Addressing the link you cited, Tokugawa Ieyasu taking no part in fighting is not the same as opposing the war in general. In fact, Ieyasu was the one who proposed the invasion strategy that Hideyoshi adopted. When combat operations began, Tokugawa troops were part of the reserves who stayed in Kyushu. But, as you said, whether or not Ieyasu actually opposed Hideyoshi's plan, he definitely ended up staying out of the fighting.
The immediate (and official) reason is because the Tokugawa clan is occupied. Keep in mind Ieyasu had only just been relocated to the newly vacated lands of the the Hojo clan. Hideyoshi's (ultimately failed) move uprooted the Tokugawa clan from their native land, and forced them to under the difficult process of integrating themselves into the Kanto provinces. Not only did Ieyasu now need to settle his retainers and their families, he also have to establish an administration in his new territories. Furthermore, he would have to pacify the provinces.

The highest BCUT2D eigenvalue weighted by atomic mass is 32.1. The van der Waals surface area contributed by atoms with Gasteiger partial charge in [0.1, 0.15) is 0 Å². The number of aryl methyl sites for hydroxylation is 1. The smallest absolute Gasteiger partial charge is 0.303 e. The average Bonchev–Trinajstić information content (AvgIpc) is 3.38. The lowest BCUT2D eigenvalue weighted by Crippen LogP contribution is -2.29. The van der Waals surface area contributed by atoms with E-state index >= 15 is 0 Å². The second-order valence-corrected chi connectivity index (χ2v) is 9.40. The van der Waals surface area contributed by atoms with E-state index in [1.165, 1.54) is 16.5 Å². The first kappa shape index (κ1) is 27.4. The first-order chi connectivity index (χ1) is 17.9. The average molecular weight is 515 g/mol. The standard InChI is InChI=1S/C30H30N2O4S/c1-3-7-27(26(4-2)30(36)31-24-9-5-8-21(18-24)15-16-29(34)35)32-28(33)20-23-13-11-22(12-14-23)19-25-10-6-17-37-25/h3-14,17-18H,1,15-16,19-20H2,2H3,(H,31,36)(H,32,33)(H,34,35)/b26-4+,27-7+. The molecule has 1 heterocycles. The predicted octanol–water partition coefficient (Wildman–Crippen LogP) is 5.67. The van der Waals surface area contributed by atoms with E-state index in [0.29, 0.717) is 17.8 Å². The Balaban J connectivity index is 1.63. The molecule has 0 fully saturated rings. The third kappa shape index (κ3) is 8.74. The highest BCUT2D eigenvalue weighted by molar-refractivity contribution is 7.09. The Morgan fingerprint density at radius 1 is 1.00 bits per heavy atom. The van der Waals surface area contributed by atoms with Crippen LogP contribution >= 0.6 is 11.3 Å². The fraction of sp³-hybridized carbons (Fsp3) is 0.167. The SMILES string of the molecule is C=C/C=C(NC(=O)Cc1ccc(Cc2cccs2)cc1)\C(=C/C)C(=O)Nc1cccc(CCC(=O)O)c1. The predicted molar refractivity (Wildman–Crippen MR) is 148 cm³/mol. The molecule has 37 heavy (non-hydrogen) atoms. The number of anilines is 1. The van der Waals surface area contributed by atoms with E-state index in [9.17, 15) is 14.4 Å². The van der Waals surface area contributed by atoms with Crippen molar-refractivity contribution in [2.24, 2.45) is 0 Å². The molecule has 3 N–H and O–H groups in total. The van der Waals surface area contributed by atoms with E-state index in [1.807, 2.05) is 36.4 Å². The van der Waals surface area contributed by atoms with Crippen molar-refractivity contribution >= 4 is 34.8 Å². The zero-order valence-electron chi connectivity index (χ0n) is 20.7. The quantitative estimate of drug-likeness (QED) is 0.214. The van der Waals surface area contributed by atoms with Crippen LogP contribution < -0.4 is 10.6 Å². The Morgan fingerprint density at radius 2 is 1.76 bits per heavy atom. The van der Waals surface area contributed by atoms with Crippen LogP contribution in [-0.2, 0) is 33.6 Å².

Moreover, not only did the Tokugawa clan face a great deal of work, having been generously rewarded already they also cannot expect to be rewarded with any more land. This contrasts with the western daimyos, who were looking forward to being rewarded with Korean conquests. Expending soldiers in that war thus would have been a waste for Tokugawa ambitions. Fortunately, because of Hideyoshi's ill-fated gift, Ieyasu could plead to be exempted from military service using the home front's difficulties as an excuse.
So while the western daimyos whittled their strength away on the fields of Korea for eight bloody years, the Tokugawa armies rested and managed their territoy of Kanto into the basis for their later victory over the Toyotomi clan.